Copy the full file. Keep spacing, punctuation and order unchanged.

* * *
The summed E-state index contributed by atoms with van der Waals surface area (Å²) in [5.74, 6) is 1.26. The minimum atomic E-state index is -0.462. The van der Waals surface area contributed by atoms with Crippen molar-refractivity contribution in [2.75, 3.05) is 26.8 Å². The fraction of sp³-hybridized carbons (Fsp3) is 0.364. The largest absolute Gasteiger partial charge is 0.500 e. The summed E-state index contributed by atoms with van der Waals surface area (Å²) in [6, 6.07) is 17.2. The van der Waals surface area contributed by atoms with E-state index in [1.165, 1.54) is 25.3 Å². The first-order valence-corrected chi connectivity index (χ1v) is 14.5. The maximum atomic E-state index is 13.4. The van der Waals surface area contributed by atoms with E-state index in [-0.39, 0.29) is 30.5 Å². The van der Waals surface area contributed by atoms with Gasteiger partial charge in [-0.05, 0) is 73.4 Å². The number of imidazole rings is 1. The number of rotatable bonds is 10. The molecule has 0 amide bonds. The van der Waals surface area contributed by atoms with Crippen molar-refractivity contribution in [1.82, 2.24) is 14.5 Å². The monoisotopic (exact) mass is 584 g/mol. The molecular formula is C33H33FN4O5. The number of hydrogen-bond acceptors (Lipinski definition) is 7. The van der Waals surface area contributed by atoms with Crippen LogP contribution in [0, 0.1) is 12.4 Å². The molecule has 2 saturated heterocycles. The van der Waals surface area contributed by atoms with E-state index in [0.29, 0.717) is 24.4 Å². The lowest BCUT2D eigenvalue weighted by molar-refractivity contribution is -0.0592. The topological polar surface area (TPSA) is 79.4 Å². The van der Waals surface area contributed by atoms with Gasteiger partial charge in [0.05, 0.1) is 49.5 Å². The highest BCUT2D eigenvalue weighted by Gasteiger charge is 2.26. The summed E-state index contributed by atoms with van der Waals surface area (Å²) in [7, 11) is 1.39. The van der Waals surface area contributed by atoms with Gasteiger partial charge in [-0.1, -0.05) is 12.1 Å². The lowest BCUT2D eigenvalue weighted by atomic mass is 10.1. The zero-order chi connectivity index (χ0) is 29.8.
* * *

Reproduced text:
The summed E-state index contributed by atoms with van der Waals surface area (Å²) in [5.74, 6) is 1.26. The minimum atomic E-state index is -0.462. The van der Waals surface area contributed by atoms with Crippen molar-refractivity contribution in [2.75, 3.05) is 26.8 Å². The fraction of sp³-hybridized carbons (Fsp3) is 0.364. The largest absolute Gasteiger partial charge is 0.500 e. The summed E-state index contributed by atoms with van der Waals surface area (Å²) in [6, 6.07) is 17.2. The van der Waals surface area contributed by atoms with E-state index in [1.165, 1.54) is 25.3 Å². The first-order valence-corrected chi connectivity index (χ1v) is 14.5. The maximum atomic E-state index is 13.4. The van der Waals surface area contributed by atoms with E-state index in [-0.39, 0.29) is 30.5 Å². The van der Waals surface area contributed by atoms with Gasteiger partial charge in [-0.05, 0) is 73.4 Å². The number of imidazole rings is 1. The number of rotatable bonds is 10. The molecule has 0 amide bonds. The van der Waals surface area contributed by atoms with Crippen molar-refractivity contribution in [1.82, 2.24) is 14.5 Å². The monoisotopic (exact) mass is 584 g/mol. The molecular formula is C33H33FN4O5. The number of hydrogen-bond acceptors (Lipinski definition) is 7. The van der Waals surface area contributed by atoms with Crippen LogP contribution in [0, 0.1) is 12.4 Å². The molecule has 2 saturated heterocycles. The van der Waals surface area contributed by atoms with E-state index in [0.29, 0.717) is 24.4 Å². The lowest BCUT2D eigenvalue weighted by molar-refractivity contribution is -0.0592. The topological polar surface area (TPSA) is 79.4 Å². The van der Waals surface area contributed by atoms with Gasteiger partial charge in [0.05, 0.1) is 49.5 Å². The highest BCUT2D eigenvalue weighted by Gasteiger charge is 2.26. The summed E-state index contributed by atoms with van der Waals surface area (Å²) in [7, 11) is 1.39. The van der Waals surface area contributed by atoms with Gasteiger partial charge in [-0.1, -0.05) is 12.1 Å². The lowest BCUT2D eigenvalue weighted by atomic mass is 10.1. The zero-order chi connectivity index (χ0) is 29.8.